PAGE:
Villeneuve, Prost on Williams Racing, ‘Lap of Legends’ and F1

Michelob Ultra and Williams Racing
Formula One icons Jacques Villeneuve and Alain Prost spoke with The Sporting Tribune's Will Despart in an exclusive interview ahead of the world premiere of the documentary, "Lap of Legends."

LAS VEGAS — “Lap of Legends”, a never-before-seen one-hour TV special premiering May 14 on AMC, BBC America and Roku TV, will present to fans what two giants of their respective industries are calling the “first ever real vs. virtual race.”

Current Williams driver Logan Sargeant, the only American driver on the F1 circuit, will be competing against the virtual avatars of six F1 legends created by Michelob Ultra and Williams Racing using artificial intelligence, augmented reality, and mountains of data.

Villeneuve and Prost are of course two of the headlining participants, joining former champions Mario Andretti, Damon Hill, Nigel Mansell, and Jenson Button in the event.

Villeneuve won the 1997 Formula One World Drivers’ Championship with Williams Racing, the last championship for the legendary racing outfit to date. Prost won the last of his four World Drivers’ Championships with Williams in 1993 and held the sport’s all-time wins record with 51 until Michael Schumacher surpassed him in 2001.

The legendary drivers discussed their participation in the “Lap of Legends” event, their perspectives on the current state of Formula 1, and more.

What made you want to be a part of the “Lap of Legends” event? What was your initial reaction when approached to participate?

Jacques Villeneuve: “My first reaction was curiosity. Very curious. The championship I had was with Williams, and it’s their last championship as well.

“I’ve raced against all those guys except Logan until that day. Even Mario (Andretti), I raced against, and I saw him race against my dad. So I’ve been through the whole scope of racing, from the 70s to this modern era. I’ve seen all the different eras, and now we’re into these AI times. Which is something we, maybe from the past, had a harder time to understand, comprehend, or never imagined it would get there. There was a lot of curiosity in that technology, excitement, and ultimately it was the easiest race I’ve ever done. I didn’t break a sweat.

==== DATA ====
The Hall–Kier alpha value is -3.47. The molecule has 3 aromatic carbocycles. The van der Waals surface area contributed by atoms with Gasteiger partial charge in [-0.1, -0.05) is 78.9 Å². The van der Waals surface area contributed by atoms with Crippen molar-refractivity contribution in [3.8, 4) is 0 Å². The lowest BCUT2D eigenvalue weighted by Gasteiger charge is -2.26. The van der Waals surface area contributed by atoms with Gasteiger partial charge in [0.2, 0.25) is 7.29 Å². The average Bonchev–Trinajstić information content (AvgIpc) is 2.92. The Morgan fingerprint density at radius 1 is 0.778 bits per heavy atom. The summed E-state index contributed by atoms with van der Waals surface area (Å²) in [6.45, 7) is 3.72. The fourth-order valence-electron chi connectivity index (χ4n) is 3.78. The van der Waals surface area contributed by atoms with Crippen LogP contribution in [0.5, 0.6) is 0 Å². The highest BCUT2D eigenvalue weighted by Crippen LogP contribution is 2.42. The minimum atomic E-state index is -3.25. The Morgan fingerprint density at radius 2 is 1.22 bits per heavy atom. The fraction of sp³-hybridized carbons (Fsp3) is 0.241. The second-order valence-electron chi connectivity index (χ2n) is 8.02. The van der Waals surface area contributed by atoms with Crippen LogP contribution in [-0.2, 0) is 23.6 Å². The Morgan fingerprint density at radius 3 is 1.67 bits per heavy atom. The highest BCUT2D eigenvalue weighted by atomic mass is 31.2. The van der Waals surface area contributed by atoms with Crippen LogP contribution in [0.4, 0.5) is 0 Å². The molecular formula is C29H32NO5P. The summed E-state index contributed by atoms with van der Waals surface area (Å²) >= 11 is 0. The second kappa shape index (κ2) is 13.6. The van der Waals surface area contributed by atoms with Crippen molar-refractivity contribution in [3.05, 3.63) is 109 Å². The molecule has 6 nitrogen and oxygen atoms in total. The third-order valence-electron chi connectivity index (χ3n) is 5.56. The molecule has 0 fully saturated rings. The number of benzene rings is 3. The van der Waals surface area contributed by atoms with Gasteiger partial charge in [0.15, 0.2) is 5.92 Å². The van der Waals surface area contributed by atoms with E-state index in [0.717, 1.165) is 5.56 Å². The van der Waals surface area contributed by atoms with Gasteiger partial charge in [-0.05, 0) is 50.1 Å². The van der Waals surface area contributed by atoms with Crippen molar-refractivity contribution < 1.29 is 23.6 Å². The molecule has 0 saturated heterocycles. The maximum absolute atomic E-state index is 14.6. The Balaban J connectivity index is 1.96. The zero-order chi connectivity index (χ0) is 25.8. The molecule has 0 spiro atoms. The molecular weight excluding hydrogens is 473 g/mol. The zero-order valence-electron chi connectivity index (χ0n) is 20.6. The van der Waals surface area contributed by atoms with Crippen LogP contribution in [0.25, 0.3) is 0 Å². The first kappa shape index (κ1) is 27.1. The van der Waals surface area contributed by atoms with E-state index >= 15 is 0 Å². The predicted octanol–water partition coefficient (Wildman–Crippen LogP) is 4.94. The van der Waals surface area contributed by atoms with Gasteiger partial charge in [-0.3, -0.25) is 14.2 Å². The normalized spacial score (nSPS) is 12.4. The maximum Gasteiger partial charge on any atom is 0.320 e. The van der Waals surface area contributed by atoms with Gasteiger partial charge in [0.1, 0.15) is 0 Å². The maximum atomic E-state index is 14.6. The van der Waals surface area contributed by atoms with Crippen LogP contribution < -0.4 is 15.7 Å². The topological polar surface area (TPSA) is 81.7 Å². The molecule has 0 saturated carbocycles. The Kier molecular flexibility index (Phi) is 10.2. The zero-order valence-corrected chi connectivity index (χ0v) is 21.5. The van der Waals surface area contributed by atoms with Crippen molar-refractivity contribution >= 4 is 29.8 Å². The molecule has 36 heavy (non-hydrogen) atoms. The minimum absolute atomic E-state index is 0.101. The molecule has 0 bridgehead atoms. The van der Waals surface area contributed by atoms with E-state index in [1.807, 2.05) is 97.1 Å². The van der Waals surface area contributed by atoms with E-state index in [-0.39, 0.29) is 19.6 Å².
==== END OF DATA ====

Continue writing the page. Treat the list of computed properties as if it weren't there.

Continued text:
“Yeah, the excitement, seeing how it would pan out, mainly.”

Alain Prost: “So, very honestly, my first reaction, I did not understand very well what they wanted to do. Which is good, because at least, if you don’t know exactly, you start to understand or you ask questions.

“Obviously, you’re young and I’m getting older, and my generation, I mean, in racing period, we’re not talking too much about data or artificial intelligence or whatever.

“So I started to understand. I realized that, I mean, obviously, you have the history of Williams, and my story with Williams and with all the drivers, and the fact that Michelob Ultra and the others are doing a great job with them. They really wanted to bring the history of the team and connect it with the new generation. So I thought it was very good, also the fact that you can meet old people from Williams and the old guys. We had fun, but honestly, it was very interesting for me.